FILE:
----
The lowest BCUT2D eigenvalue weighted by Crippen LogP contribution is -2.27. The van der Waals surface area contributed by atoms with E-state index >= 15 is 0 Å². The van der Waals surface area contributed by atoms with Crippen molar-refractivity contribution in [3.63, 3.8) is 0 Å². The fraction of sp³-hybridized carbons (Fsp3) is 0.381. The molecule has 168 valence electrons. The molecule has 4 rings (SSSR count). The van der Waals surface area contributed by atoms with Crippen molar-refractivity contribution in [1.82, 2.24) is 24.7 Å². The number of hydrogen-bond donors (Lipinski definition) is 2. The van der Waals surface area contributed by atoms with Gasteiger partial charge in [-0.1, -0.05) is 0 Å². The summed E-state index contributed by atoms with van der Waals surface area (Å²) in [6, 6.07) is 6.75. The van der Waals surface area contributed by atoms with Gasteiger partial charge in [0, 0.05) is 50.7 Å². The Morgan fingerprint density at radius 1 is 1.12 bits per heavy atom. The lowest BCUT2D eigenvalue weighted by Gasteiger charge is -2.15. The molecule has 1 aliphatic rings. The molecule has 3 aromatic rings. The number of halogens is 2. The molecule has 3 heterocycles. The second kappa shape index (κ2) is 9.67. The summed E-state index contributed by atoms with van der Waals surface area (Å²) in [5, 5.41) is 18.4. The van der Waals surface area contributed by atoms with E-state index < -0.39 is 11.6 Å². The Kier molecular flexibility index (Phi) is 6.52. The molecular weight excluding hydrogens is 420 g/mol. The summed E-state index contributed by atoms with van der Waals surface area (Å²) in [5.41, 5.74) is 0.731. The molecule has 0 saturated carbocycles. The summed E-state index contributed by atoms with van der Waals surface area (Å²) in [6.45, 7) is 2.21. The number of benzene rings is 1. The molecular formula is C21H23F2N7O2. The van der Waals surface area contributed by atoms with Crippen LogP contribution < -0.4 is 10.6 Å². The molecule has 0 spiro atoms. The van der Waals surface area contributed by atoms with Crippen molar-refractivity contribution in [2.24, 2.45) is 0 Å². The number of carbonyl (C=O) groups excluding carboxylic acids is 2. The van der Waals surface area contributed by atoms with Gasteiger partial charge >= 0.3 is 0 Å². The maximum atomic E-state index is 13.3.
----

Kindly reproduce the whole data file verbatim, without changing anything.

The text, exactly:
The lowest BCUT2D eigenvalue weighted by Crippen LogP contribution is -2.27. The van der Waals surface area contributed by atoms with E-state index >= 15 is 0 Å². The van der Waals surface area contributed by atoms with Crippen molar-refractivity contribution in [3.63, 3.8) is 0 Å². The fraction of sp³-hybridized carbons (Fsp3) is 0.381. The molecule has 168 valence electrons. The molecule has 4 rings (SSSR count). The van der Waals surface area contributed by atoms with Crippen molar-refractivity contribution in [1.82, 2.24) is 24.7 Å². The number of hydrogen-bond donors (Lipinski definition) is 2. The van der Waals surface area contributed by atoms with Gasteiger partial charge in [-0.1, -0.05) is 0 Å². The summed E-state index contributed by atoms with van der Waals surface area (Å²) in [6, 6.07) is 6.75. The van der Waals surface area contributed by atoms with Gasteiger partial charge in [0, 0.05) is 50.7 Å². The Morgan fingerprint density at radius 1 is 1.12 bits per heavy atom. The lowest BCUT2D eigenvalue weighted by Gasteiger charge is -2.15. The molecule has 1 aliphatic rings. The molecule has 3 aromatic rings. The number of halogens is 2. The molecule has 3 heterocycles. The second kappa shape index (κ2) is 9.67. The summed E-state index contributed by atoms with van der Waals surface area (Å²) in [5, 5.41) is 18.4. The van der Waals surface area contributed by atoms with E-state index < -0.39 is 11.6 Å². The Kier molecular flexibility index (Phi) is 6.52. The molecular weight excluding hydrogens is 420 g/mol. The summed E-state index contributed by atoms with van der Waals surface area (Å²) in [5.41, 5.74) is 0.731. The molecule has 0 saturated carbocycles. The summed E-state index contributed by atoms with van der Waals surface area (Å²) in [6.45, 7) is 2.21. The number of benzene rings is 1. The molecular formula is C21H23F2N7O2. The van der Waals surface area contributed by atoms with Crippen LogP contribution < -0.4 is 10.6 Å². The molecule has 0 spiro atoms. The van der Waals surface area contributed by atoms with Crippen molar-refractivity contribution in [2.24, 2.45) is 0 Å². The number of carbonyl (C=O) groups excluding carboxylic acids is 2. The van der Waals surface area contributed by atoms with Gasteiger partial charge >= 0.3 is 0 Å². The maximum atomic E-state index is 13.3.